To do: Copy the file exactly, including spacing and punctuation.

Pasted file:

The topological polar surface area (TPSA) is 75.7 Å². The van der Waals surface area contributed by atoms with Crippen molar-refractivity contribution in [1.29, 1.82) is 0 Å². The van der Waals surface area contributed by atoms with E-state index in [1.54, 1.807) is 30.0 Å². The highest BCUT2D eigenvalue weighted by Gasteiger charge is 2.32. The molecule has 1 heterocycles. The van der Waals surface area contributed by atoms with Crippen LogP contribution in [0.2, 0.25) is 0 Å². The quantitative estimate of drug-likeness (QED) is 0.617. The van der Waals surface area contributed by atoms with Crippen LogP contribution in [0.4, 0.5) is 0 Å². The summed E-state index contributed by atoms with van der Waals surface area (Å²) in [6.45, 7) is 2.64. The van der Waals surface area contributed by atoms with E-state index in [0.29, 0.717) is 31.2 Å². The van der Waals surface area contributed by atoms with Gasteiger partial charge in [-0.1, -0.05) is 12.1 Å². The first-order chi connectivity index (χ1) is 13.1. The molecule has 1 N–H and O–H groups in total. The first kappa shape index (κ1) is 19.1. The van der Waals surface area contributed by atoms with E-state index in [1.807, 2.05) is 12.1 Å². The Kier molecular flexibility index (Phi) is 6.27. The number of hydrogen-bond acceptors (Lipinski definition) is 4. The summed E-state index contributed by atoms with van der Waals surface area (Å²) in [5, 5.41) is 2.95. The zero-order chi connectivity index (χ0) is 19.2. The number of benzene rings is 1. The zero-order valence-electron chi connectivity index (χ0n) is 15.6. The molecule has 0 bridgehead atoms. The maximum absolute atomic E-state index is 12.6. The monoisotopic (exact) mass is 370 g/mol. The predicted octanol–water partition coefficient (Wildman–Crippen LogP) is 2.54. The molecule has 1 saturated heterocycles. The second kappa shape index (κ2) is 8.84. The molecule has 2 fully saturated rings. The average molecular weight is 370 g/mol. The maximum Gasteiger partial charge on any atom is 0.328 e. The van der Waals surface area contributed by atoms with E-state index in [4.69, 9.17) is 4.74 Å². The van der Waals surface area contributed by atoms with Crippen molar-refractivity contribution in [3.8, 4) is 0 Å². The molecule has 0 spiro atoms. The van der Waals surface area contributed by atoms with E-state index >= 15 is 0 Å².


The topological polar surface area (TPSA) is 75.7 Å². The van der Waals surface area contributed by atoms with Crippen molar-refractivity contribution in [1.29, 1.82) is 0 Å². The van der Waals surface area contributed by atoms with E-state index in [1.54, 1.807) is 30.0 Å². The highest BCUT2D eigenvalue weighted by Gasteiger charge is 2.32. The molecule has 1 heterocycles. The van der Waals surface area contributed by atoms with Crippen LogP contribution in [0.2, 0.25) is 0 Å². The quantitative estimate of drug-likeness (QED) is 0.617. The van der Waals surface area contributed by atoms with Crippen LogP contribution in [0.4, 0.5) is 0 Å². The summed E-state index contributed by atoms with van der Waals surface area (Å²) in [6.45, 7) is 2.64. The van der Waals surface area contributed by atoms with E-state index in [0.29, 0.717) is 31.2 Å². The van der Waals surface area contributed by atoms with Gasteiger partial charge in [-0.1, -0.05) is 12.1 Å². The first-order chi connectivity index (χ1) is 13.1. The molecule has 1 N–H and O–H groups in total. The first kappa shape index (κ1) is 19.1. The van der Waals surface area contributed by atoms with E-state index in [1.807, 2.05) is 12.1 Å². The Kier molecular flexibility index (Phi) is 6.27. The number of hydrogen-bond acceptors (Lipinski definition) is 4. The summed E-state index contributed by atoms with van der Waals surface area (Å²) in [5, 5.41) is 2.95. The zero-order chi connectivity index (χ0) is 19.2. The number of benzene rings is 1. The zero-order valence-electron chi connectivity index (χ0n) is 15.6. The molecule has 0 bridgehead atoms. The maximum absolute atomic E-state index is 12.6. The monoisotopic (exact) mass is 370 g/mol. The predicted octanol–water partition coefficient (Wildman–Crippen LogP) is 2.54. The molecule has 1 saturated heterocycles. The second kappa shape index (κ2) is 8.84. The molecule has 2 fully saturated rings. The average molecular weight is 370 g/mol. The maximum Gasteiger partial charge on any atom is 0.328 e. The van der Waals surface area contributed by atoms with E-state index in [4.69, 9.17) is 4.74 Å². The van der Waals surface area contributed by atoms with Crippen molar-refractivity contribution in [3.8, 4) is 0 Å². The molecule has 0 spiro atoms. The van der Waals surface area contributed by atoms with E-state index >= 15 is 0 Å².